This was the first time away for the both of us where we had to take care of ourselves and after a few days of acclimatising in Perth we had tracked down a car and made a plan to get ourselves to Esperance on the south coast where we would start work in a weeks time. The car we acquired was a little white Nissan Pulsar, costing $1150 from an Irish backpacker. Excitedly we loaded up and set off on our planned one week road trip around the south west coast and immediately ran into our first problem. Petrol. The car was on empty and we were in the middle of Perth with not a single service station in sight. We doggedly stuck to our route taking us out of the city before finally running into a BMW dealership to ask for directions to a service station! With the Pulsar fully laden with full we put our foot down and made it out into the Australian outback. Of course it wasn’t the outback really but it felt like it to us as the city quickly gave way to a never ending expanse of red farmland, a sight we had never seen before. Our destination was the small rural town of York just a few hours from Perth although it felt like a town straight from a hollywood western with a small central street and old colonial style wooden buildings. This is where Charlie lived and after finding his house we went straight to the boozer. The first thing that struck me was that Charlie didn’t lock the door when we left his house, he never did because he never had to. We then entered the pub and as with all rural Aussie pubs it was part of a larger hotel and had no one inside other than a few dusty locals and a room full of pokies (slot machines) in the corner. It was charmless, it was rough, it was basic but I wouldn’t have had it any other way! Cold beer poured into refrigerated glasses and huge burgers loaded with cheese, eggs and beetroot as standard would become the norm as we continued our travels.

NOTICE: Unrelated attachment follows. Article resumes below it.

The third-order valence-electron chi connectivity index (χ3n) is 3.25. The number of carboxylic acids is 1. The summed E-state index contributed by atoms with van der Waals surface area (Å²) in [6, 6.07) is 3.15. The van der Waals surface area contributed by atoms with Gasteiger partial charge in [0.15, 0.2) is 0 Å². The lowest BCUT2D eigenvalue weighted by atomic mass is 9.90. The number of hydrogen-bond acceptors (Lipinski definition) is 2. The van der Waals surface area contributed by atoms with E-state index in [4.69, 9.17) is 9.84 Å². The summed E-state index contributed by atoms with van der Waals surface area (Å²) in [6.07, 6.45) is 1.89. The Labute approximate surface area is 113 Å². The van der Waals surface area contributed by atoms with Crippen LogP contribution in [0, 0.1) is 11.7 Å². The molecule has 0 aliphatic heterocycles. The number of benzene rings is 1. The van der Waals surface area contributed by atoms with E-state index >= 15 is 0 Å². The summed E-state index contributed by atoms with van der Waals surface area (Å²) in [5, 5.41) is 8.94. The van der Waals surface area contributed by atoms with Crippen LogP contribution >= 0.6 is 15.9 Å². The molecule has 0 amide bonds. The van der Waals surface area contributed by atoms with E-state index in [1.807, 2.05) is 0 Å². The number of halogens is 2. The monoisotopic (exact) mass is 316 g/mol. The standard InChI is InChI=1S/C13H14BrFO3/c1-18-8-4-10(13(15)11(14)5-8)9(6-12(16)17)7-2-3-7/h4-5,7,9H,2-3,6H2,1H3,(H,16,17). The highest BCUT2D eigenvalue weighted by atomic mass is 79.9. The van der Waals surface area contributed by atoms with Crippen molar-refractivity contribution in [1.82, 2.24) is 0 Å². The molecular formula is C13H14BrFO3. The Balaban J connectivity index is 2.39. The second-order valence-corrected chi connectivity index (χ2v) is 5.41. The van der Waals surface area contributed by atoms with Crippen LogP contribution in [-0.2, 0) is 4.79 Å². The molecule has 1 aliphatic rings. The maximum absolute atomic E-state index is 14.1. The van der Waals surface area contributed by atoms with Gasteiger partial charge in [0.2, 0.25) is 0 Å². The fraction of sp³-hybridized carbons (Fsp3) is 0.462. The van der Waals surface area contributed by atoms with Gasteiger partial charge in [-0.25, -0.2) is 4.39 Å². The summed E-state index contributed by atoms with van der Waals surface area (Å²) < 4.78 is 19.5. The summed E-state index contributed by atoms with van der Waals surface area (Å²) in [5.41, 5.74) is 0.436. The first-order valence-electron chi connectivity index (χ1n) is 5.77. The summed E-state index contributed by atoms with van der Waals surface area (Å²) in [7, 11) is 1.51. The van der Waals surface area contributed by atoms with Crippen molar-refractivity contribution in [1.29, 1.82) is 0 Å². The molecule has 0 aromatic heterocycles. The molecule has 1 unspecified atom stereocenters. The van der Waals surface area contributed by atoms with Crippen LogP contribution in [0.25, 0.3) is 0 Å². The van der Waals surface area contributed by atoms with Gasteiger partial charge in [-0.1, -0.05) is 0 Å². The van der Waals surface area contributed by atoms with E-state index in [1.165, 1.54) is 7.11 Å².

The following day took us to Bunbury, a small town on the coast in the hope of seeing bottlenose dolphins as was the popular reason to visit. We stayed for two days wondering the streets and the beach, failing to see dolphins, getting sunburnt and getting wet almost simultaneously for we were surprised to learn that it does actually rain in Australia. I soon began to learn that backpacking is a bit weird as we drove ourselves from one place to another, sometimes successful sometimes not, always in a kind of limbo meeting new people and staying in a different bed most nights, there is little structure. We spent a day cruising on through Busselton and made a short stop at Cape Naturaliste where we caught glimpses of whales out on the ocean before arriving in Albany where we would be hosted by an old family friend of Phil’s. We had arrived early but we were told where the spare key was and to let ourselves into the house bearing in mind they had know idea who I was and hadn’t seen Phil for about twenty years! Such is the hospitality of Australians.